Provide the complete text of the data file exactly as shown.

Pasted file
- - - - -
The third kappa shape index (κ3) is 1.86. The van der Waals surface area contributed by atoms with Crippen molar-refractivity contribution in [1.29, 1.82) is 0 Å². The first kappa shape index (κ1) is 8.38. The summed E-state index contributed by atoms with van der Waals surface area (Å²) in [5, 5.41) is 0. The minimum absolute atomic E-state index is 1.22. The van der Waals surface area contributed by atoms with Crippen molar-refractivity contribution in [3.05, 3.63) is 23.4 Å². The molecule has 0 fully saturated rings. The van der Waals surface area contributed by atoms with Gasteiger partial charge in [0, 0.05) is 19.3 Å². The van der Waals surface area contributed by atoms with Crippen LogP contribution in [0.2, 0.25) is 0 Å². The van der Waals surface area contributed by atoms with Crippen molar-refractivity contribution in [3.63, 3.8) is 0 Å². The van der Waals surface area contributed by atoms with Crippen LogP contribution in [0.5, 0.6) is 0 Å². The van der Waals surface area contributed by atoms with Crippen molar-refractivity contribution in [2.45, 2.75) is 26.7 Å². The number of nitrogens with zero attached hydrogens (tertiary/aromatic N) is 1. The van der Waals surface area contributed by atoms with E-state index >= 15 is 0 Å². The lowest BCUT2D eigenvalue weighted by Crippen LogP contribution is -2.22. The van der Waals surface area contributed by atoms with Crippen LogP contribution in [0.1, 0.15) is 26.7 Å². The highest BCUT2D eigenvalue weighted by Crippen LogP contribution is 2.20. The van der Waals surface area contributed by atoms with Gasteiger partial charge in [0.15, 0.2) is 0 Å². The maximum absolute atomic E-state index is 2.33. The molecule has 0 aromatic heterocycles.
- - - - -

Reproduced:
The third kappa shape index (κ3) is 1.86. The van der Waals surface area contributed by atoms with Crippen molar-refractivity contribution in [1.29, 1.82) is 0 Å². The first kappa shape index (κ1) is 8.38. The summed E-state index contributed by atoms with van der Waals surface area (Å²) in [5, 5.41) is 0. The minimum absolute atomic E-state index is 1.22. The van der Waals surface area contributed by atoms with Crippen molar-refractivity contribution in [3.05, 3.63) is 23.4 Å². The molecule has 0 fully saturated rings. The van der Waals surface area contributed by atoms with Gasteiger partial charge in [0, 0.05) is 19.3 Å². The van der Waals surface area contributed by atoms with Crippen LogP contribution in [0.2, 0.25) is 0 Å². The van der Waals surface area contributed by atoms with Crippen molar-refractivity contribution in [3.63, 3.8) is 0 Å². The van der Waals surface area contributed by atoms with Crippen LogP contribution in [0.5, 0.6) is 0 Å². The van der Waals surface area contributed by atoms with Crippen molar-refractivity contribution in [2.45, 2.75) is 26.7 Å². The number of nitrogens with zero attached hydrogens (tertiary/aromatic N) is 1. The van der Waals surface area contributed by atoms with E-state index >= 15 is 0 Å². The lowest BCUT2D eigenvalue weighted by Crippen LogP contribution is -2.22. The van der Waals surface area contributed by atoms with Crippen LogP contribution in [0.1, 0.15) is 26.7 Å². The highest BCUT2D eigenvalue weighted by Crippen LogP contribution is 2.20. The van der Waals surface area contributed by atoms with Gasteiger partial charge in [0.15, 0.2) is 0 Å². The maximum absolute atomic E-state index is 2.33. The molecule has 0 aromatic heterocycles.